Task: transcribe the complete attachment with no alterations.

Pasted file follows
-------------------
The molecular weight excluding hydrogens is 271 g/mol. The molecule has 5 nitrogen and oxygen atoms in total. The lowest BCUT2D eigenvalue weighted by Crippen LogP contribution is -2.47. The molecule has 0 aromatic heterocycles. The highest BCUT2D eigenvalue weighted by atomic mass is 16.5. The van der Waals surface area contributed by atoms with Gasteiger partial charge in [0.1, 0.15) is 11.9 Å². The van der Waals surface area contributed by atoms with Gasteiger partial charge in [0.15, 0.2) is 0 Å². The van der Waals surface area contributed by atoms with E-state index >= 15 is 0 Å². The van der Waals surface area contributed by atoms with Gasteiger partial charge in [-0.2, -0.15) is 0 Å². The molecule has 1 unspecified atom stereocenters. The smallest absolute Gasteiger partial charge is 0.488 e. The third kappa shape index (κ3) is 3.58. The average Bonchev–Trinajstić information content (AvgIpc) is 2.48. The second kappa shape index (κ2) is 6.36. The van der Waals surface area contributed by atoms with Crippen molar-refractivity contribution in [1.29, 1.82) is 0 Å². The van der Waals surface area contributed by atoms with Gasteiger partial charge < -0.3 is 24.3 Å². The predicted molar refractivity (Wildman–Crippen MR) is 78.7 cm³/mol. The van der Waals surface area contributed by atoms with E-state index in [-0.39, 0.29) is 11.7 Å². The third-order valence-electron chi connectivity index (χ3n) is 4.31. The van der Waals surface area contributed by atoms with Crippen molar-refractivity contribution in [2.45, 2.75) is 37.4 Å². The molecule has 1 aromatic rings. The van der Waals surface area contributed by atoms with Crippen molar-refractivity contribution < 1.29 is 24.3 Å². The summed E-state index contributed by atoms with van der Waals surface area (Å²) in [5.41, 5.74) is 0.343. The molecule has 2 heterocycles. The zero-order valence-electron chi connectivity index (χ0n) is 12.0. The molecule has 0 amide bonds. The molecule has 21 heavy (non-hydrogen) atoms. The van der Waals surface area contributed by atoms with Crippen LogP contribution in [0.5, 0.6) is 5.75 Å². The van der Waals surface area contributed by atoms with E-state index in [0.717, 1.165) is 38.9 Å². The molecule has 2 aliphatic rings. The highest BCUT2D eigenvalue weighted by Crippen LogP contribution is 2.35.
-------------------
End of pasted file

The molecular weight excluding hydrogens is 271 g/mol. The molecule has 5 nitrogen and oxygen atoms in total. The lowest BCUT2D eigenvalue weighted by Crippen LogP contribution is -2.47. The molecule has 0 aromatic heterocycles. The highest BCUT2D eigenvalue weighted by atomic mass is 16.5. The van der Waals surface area contributed by atoms with Gasteiger partial charge in [0.1, 0.15) is 11.9 Å². The van der Waals surface area contributed by atoms with Gasteiger partial charge in [0.15, 0.2) is 0 Å². The van der Waals surface area contributed by atoms with E-state index >= 15 is 0 Å². The van der Waals surface area contributed by atoms with Gasteiger partial charge in [-0.2, -0.15) is 0 Å². The molecule has 1 unspecified atom stereocenters. The smallest absolute Gasteiger partial charge is 0.488 e. The third kappa shape index (κ3) is 3.58. The average Bonchev–Trinajstić information content (AvgIpc) is 2.48. The second kappa shape index (κ2) is 6.36. The van der Waals surface area contributed by atoms with Crippen molar-refractivity contribution in [1.29, 1.82) is 0 Å². The van der Waals surface area contributed by atoms with Gasteiger partial charge < -0.3 is 24.3 Å². The predicted molar refractivity (Wildman–Crippen MR) is 78.7 cm³/mol. The van der Waals surface area contributed by atoms with E-state index in [-0.39, 0.29) is 11.7 Å². The third-order valence-electron chi connectivity index (χ3n) is 4.31. The van der Waals surface area contributed by atoms with Crippen molar-refractivity contribution in [2.45, 2.75) is 37.4 Å². The molecule has 1 aromatic rings. The van der Waals surface area contributed by atoms with Crippen molar-refractivity contribution < 1.29 is 24.3 Å². The summed E-state index contributed by atoms with van der Waals surface area (Å²) in [5.41, 5.74) is 0.343. The molecule has 2 heterocycles. The zero-order valence-electron chi connectivity index (χ0n) is 12.0. The molecule has 0 amide bonds. The molecule has 21 heavy (non-hydrogen) atoms. The van der Waals surface area contributed by atoms with Crippen LogP contribution in [0.5, 0.6) is 5.75 Å². The van der Waals surface area contributed by atoms with E-state index in [0.717, 1.165) is 38.9 Å². The molecule has 2 aliphatic rings. The highest BCUT2D eigenvalue weighted by Crippen LogP contribution is 2.35.